EXERCISE-ASSOCIATED SKIN TEMPERATURE DYNAMICS BY INFRARED THERMOGRAPHY. METHODS AND APPLICATIONS.

D. Formenti
2015

Abstract

Heat dissipation during sport exercise is an important physiological mechanism that may influence athletic performance. Therefore, monitoring skin temperature during exercise provides important physiological information about thermoregulatory processes. Skin temperature measurements through infrared thermography have the advantages to be non-invasive and to record temperature data simultaneously from different points on a wide area of the body. The aim of the present investigation were: first, to compare three methods of thermal images analysis in skin temperature evaluation, and second to study the skin temperature dynamics during two types of physical exercise. In the present thesis three studies will be presented and discussed. The analysis of thermographic images, with the goal of obtaining a temperature value representative of a specific area, is usually performed by different methods of averaging temperature values inside a selected Region of Interest (Troi and Tot). A comparison between the methods mainly used in literature in the specific case of a muscular group of calves on a population of 33 healthy subjects is presented. Here, it is presented an alternative method (Tmax) to obtain a temperature value of a specific area based on maximal temperature detection instead of considering the average temperature on the selected area. No meaningful difference in mean temperature between Troi and Ttot was found (p = 0.9), while temperature values calculated using Tmax were higher than the above methods (p < 0.001). The high correlation among the compared methods prove that they can equally represent temperature trends in cutaneous thermographic analyses. The second and the third study presented here are applicative study investigating the skin temperature response during physical exercise. The aim of the second study was to test the hypothesis that differences exist in the dynamics of exercise-associated skin temperature changes between trained and untrained subjects. Thermoregulation of a local muscle area (muscle–tendon unit) involved in a localized steady-load exercise (standing heels raise) using infrared thermography was investigated. Seven trained female subjects and seven untrained female controls were studied. Each subject performed standing heels raise exercise for 2 min. Thermal images were recorded prior to exercise (1 min), during exercise (2 min), and after exercise (7 min). The analysis of thermal images provided the skin temperature time course, which was characterized by a set of descriptive parameters. Two-way ANOVA for repeated measures detected a significant interaction (p = 0.03) between group and time, thus indicating that athletic subjects increased their skin temperature differently with respect to untrained subjects. This was confirmed by comparing the parameters describing the speed of rise of skin temperature. It was found that trained subjects responded to exercise more quickly than untrained controls (p<0.05). In conclusion, physical training improves the ability to rapidly elevate skin temperature in response to a localized exercise in female subjects. The third study presented here is a preliminary report, since the data analysis is still in progress. It aimed to investigate the skin temperature response by using infrared thermography during slow speed low intensity exercise as compared to normal speed low intensity exercise in squat trial. We hypothesized that low intensity resistance exercise with slow movement would result in a skin temperature response slower than the one of the normal speed exercise with the same intensity. 13 active males performed 2 sessions of deep squat exercise until exhaustion, with 50% of 1 RM. The pace of movement was set in 1s eccentric / 1s concentric and 5s eccentric / 5s concentric phase in the 1st and in the 2nd session respectively. Thermal images were recorded every 20s before exercise (2min), during exercise (until exhaustion), and after exercise (10min). Surprisingly, a different behaviour of skin temperature during and after exercise was observed among subjects: a decrease in skin temperature in 9 subjects (down group) and an increase in the other 4 (up group). Thus, statistics will be performed in each group separately. It was shown that the response of cutaneous circulation to dynamic exercise is characterized by a initial vasoconstriction to dissipate heat from the core through the skin followed by vasodilation driving the blood flow from inactive tissue (including the skin) to active muscles involved in exercise. We speculate that the unexpected different behaviour of the skin temperature response in the 2 sub-groups was probably due to a time-dependent predominance of vasoconstriction over vasodilation or viceversa.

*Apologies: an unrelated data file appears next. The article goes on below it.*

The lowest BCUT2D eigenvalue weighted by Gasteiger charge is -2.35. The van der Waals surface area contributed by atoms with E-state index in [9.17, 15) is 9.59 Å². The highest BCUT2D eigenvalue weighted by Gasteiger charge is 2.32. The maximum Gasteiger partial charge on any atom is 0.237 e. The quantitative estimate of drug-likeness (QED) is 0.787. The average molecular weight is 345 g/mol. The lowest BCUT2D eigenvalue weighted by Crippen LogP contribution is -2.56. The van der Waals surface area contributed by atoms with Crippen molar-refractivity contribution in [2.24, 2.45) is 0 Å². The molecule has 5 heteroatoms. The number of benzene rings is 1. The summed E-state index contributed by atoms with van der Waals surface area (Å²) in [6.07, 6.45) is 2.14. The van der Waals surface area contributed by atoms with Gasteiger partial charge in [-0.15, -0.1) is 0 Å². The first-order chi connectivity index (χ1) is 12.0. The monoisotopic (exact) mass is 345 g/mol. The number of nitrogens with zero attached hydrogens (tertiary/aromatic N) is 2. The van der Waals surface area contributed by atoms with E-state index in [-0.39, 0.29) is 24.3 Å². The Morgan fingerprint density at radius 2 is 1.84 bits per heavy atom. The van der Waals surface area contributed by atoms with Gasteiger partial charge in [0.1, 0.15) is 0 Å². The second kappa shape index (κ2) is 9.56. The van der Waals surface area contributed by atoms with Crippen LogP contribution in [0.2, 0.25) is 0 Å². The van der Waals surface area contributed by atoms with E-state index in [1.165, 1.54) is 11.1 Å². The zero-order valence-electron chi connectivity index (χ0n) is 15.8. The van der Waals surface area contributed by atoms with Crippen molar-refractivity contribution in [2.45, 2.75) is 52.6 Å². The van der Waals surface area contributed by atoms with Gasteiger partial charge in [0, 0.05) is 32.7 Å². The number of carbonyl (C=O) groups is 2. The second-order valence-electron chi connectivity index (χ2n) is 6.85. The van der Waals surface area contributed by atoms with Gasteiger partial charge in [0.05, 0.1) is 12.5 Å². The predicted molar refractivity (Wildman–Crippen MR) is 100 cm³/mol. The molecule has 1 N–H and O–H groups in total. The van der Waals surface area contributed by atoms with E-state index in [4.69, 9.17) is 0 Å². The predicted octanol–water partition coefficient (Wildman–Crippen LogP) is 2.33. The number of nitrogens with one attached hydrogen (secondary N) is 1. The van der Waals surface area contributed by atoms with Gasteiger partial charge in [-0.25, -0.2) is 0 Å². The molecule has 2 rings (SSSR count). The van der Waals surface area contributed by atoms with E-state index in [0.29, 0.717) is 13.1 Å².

ALBERTI, GIAMPIETRO
LUDWIG, NICOLA GHERARDO
LUZI, LIVIO
skin temperature; infrared thermography
Settore M-EDF/02 - Metodi e Didattiche delle Attivita' Sportive
Settore FIS/07 - Fisica Applicata(Beni Culturali, Ambientali, Biol.e Medicin)
EXERCISE-ASSOCIATED SKIN TEMPERATURE DYNAMICS BY INFRARED THERMOGRAPHY. METHODS AND APPLICATIONS / D. Formenti ; turor: G. Alberti ; supervisore: N. Ludwig ; coordinatore: L. Luzi.. - : . DIPARTIMENTO DI SCIENZE BIOMEDICHE PER LA SALUTE, 2015 Feb 03. ((27. ciclo, Anno Accademico 2014. [10.13130/formenti-damiano_phd2015-02-03].
Doctoral Thesis
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Utilizza questo identificativo per citare o creare un link a questo documento: https://hdl.handle.net/2434/257335